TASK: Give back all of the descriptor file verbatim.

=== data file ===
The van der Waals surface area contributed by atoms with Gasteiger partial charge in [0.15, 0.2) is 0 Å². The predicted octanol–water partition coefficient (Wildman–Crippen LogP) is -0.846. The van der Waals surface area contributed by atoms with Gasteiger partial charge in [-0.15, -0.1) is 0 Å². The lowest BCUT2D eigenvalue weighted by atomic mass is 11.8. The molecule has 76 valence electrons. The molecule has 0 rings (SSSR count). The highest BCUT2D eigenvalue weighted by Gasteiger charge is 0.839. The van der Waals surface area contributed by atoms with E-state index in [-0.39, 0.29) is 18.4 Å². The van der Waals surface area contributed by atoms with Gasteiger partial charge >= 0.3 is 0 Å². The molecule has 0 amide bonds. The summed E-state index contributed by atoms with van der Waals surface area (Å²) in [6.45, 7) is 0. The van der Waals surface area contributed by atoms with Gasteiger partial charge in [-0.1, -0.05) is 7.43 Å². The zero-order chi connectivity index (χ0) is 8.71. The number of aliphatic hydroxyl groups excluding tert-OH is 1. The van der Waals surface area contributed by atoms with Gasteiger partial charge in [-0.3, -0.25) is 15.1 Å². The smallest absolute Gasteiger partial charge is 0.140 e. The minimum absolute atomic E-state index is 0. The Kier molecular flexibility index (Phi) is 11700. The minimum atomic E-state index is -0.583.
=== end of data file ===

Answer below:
The van der Waals surface area contributed by atoms with Gasteiger partial charge in [0.15, 0.2) is 0 Å². The predicted octanol–water partition coefficient (Wildman–Crippen LogP) is -0.846. The van der Waals surface area contributed by atoms with Gasteiger partial charge in [-0.15, -0.1) is 0 Å². The lowest BCUT2D eigenvalue weighted by atomic mass is 11.8. The molecule has 76 valence electrons. The molecule has 0 rings (SSSR count). The highest BCUT2D eigenvalue weighted by Gasteiger charge is 0.839. The van der Waals surface area contributed by atoms with E-state index in [-0.39, 0.29) is 18.4 Å². The van der Waals surface area contributed by atoms with Gasteiger partial charge >= 0.3 is 0 Å². The molecule has 0 amide bonds. The summed E-state index contributed by atoms with van der Waals surface area (Å²) in [6.45, 7) is 0. The van der Waals surface area contributed by atoms with Gasteiger partial charge in [-0.1, -0.05) is 7.43 Å². The zero-order chi connectivity index (χ0) is 8.71. The number of aliphatic hydroxyl groups excluding tert-OH is 1. The van der Waals surface area contributed by atoms with Gasteiger partial charge in [-0.3, -0.25) is 15.1 Å². The smallest absolute Gasteiger partial charge is 0.140 e. The minimum absolute atomic E-state index is 0. The Kier molecular flexibility index (Phi) is 11700. The minimum atomic E-state index is -0.583.